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              Associations of ambient air pollution with chronic obstructive pulmonary disease hospitalization and mortality.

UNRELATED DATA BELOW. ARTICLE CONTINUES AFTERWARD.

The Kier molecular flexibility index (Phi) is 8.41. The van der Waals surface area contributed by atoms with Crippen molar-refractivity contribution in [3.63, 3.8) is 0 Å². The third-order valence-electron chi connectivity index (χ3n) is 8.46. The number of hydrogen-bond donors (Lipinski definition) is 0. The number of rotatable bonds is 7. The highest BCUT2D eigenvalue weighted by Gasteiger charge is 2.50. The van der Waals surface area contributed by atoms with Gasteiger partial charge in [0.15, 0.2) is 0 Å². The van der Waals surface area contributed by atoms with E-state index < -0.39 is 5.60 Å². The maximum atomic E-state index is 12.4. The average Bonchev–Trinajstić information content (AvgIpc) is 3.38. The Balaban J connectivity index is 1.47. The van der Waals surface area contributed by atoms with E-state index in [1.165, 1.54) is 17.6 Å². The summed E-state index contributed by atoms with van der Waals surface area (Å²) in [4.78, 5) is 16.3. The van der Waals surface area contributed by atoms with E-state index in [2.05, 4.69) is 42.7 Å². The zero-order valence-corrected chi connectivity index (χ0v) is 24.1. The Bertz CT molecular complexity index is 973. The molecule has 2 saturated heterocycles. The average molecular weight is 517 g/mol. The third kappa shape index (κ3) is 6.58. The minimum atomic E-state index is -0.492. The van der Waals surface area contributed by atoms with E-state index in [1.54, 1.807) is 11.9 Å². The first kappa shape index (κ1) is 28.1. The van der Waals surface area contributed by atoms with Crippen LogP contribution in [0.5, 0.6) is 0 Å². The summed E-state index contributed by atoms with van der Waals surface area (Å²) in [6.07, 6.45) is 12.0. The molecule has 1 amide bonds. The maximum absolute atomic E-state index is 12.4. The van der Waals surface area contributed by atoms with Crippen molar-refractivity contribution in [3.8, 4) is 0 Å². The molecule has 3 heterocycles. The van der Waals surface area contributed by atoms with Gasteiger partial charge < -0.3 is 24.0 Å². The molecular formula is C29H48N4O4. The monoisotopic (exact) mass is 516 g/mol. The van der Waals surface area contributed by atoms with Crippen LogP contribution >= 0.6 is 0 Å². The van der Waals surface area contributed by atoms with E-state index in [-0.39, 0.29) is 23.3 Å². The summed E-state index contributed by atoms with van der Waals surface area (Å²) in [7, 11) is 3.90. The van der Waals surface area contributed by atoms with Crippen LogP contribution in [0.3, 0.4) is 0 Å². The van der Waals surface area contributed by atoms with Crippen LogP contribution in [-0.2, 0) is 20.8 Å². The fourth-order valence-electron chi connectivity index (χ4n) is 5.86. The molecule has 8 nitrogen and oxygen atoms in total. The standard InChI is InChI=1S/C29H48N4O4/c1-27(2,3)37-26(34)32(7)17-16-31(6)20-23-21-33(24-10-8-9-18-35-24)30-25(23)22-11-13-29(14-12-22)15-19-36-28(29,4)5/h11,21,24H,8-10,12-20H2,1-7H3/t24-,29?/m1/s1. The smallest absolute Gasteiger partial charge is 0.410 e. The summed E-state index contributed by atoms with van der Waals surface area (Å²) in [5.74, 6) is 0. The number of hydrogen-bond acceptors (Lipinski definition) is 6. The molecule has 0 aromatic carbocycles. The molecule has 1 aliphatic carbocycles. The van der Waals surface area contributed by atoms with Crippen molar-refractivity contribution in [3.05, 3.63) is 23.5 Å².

Ambient air pollution has been suggested as a risk factor for chronic obstructive pulmonary disease (COPD). However, there is a lack of longitudinal studies to support this assertion. To investigate the associations of long-term exposure to elevated traffic-related air pollution and woodsmoke pollution with the risk of COPD hospitalization and mortality. This population-based cohort study included a 5-year exposure period and a 4-year follow-up period. All residents aged 45-85 years who resided in Metropolitan Vancouver, Canada, during the exposure period and did not have known COPD at baseline were included in this study (n = 467,994). Residential exposures to traffic-related air pollutants (black carbon, particulate matter <2.5 μm in aerodynamic diameter, nitrogen dioxide, and nitric oxide) and woodsmoke were estimated using land-use regression models and integrating changes in residences during the exposure period. COPD hospitalizations and deaths during the follow-up period were identified from provincial hospitalization and death registration databases. An interquartile range elevation in black carbon concentrations (0.97 × 10(-5)/m, equivalent to 0.78 μg/m(3) elemental carbon) was associated with a 6% (95% confidence interval, 2-10%) increase in COPD hospitalizations and a 7% (0-13%) increase in COPD mortality after adjustment for covariates. Exposure to higher levels of woodsmoke pollution (tertile 3 vs. tertile 1) was associated with a 15% (2-29%) increase in COPD hospitalizations. There were positive exposure-response trends for these observed associations. Ambient air pollution, including traffic-related fine particulate pollution and woodsmoke pollution, is associated with an increased risk of COPD.